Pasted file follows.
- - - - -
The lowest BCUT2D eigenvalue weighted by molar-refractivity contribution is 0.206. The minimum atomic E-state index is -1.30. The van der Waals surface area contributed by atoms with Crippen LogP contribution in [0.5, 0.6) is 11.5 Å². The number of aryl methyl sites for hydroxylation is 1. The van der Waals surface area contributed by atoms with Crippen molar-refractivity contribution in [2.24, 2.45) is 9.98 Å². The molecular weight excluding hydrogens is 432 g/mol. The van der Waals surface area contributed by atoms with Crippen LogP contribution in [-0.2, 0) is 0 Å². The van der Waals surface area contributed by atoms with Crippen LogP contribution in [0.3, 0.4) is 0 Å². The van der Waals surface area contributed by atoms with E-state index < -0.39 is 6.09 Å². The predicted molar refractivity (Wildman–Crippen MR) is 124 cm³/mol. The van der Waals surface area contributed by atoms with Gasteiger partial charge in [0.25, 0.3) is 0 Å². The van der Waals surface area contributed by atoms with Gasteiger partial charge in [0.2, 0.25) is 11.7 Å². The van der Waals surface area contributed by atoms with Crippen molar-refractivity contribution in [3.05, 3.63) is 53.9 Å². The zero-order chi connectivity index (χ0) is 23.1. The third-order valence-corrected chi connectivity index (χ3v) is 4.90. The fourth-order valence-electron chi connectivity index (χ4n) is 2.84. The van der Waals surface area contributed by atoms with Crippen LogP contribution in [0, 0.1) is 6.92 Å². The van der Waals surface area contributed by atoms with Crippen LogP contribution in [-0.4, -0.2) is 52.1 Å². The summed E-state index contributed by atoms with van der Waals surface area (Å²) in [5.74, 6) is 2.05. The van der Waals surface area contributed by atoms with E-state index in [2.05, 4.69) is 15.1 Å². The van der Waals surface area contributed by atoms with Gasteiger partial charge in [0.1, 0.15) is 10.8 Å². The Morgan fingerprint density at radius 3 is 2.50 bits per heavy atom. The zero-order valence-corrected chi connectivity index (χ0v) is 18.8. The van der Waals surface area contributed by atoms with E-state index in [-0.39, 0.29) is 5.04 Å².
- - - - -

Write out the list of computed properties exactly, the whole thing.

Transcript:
The lowest BCUT2D eigenvalue weighted by molar-refractivity contribution is 0.206. The minimum atomic E-state index is -1.30. The van der Waals surface area contributed by atoms with Crippen LogP contribution in [0.5, 0.6) is 11.5 Å². The number of aryl methyl sites for hydroxylation is 1. The van der Waals surface area contributed by atoms with Crippen molar-refractivity contribution in [2.24, 2.45) is 9.98 Å². The molecular weight excluding hydrogens is 432 g/mol. The van der Waals surface area contributed by atoms with Crippen LogP contribution in [-0.2, 0) is 0 Å². The van der Waals surface area contributed by atoms with Crippen LogP contribution in [0.3, 0.4) is 0 Å². The van der Waals surface area contributed by atoms with E-state index < -0.39 is 6.09 Å². The predicted molar refractivity (Wildman–Crippen MR) is 124 cm³/mol. The van der Waals surface area contributed by atoms with Gasteiger partial charge in [0.25, 0.3) is 0 Å². The van der Waals surface area contributed by atoms with Gasteiger partial charge in [0.2, 0.25) is 11.7 Å². The van der Waals surface area contributed by atoms with Crippen molar-refractivity contribution in [3.05, 3.63) is 53.9 Å². The zero-order chi connectivity index (χ0) is 23.1. The third-order valence-corrected chi connectivity index (χ3v) is 4.90. The fourth-order valence-electron chi connectivity index (χ4n) is 2.84. The van der Waals surface area contributed by atoms with Crippen LogP contribution in [0, 0.1) is 6.92 Å². The van der Waals surface area contributed by atoms with Crippen LogP contribution in [-0.4, -0.2) is 52.1 Å². The summed E-state index contributed by atoms with van der Waals surface area (Å²) in [5.74, 6) is 2.05. The van der Waals surface area contributed by atoms with E-state index in [2.05, 4.69) is 15.1 Å². The van der Waals surface area contributed by atoms with Gasteiger partial charge in [0.1, 0.15) is 10.8 Å². The Morgan fingerprint density at radius 3 is 2.50 bits per heavy atom. The zero-order valence-corrected chi connectivity index (χ0v) is 18.8. The van der Waals surface area contributed by atoms with E-state index in [-0.39, 0.29) is 5.04 Å².